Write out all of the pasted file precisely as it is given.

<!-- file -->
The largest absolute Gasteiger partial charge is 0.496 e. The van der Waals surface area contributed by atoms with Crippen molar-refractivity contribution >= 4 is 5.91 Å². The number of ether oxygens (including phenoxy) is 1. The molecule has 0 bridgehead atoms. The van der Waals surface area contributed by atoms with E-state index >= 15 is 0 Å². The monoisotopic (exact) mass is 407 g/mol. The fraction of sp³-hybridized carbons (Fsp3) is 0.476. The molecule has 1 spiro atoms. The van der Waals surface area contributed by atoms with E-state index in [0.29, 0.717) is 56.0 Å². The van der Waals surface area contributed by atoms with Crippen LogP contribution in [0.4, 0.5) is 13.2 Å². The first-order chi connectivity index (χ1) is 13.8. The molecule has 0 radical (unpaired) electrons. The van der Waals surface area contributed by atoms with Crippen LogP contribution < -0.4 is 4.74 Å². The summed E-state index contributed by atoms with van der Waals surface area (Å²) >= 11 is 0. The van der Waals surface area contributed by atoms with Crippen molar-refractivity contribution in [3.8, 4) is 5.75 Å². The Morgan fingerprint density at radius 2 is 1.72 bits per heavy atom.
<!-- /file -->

The largest absolute Gasteiger partial charge is 0.496 e. The van der Waals surface area contributed by atoms with Crippen molar-refractivity contribution >= 4 is 5.91 Å². The number of ether oxygens (including phenoxy) is 1. The molecule has 0 bridgehead atoms. The van der Waals surface area contributed by atoms with E-state index >= 15 is 0 Å². The monoisotopic (exact) mass is 407 g/mol. The fraction of sp³-hybridized carbons (Fsp3) is 0.476. The molecule has 1 spiro atoms. The van der Waals surface area contributed by atoms with E-state index in [0.29, 0.717) is 56.0 Å². The van der Waals surface area contributed by atoms with Crippen LogP contribution in [0.4, 0.5) is 13.2 Å². The first-order chi connectivity index (χ1) is 13.8. The molecule has 0 radical (unpaired) electrons. The van der Waals surface area contributed by atoms with Crippen LogP contribution < -0.4 is 4.74 Å². The summed E-state index contributed by atoms with van der Waals surface area (Å²) >= 11 is 0. The van der Waals surface area contributed by atoms with Crippen molar-refractivity contribution in [3.8, 4) is 5.75 Å². The Morgan fingerprint density at radius 2 is 1.72 bits per heavy atom.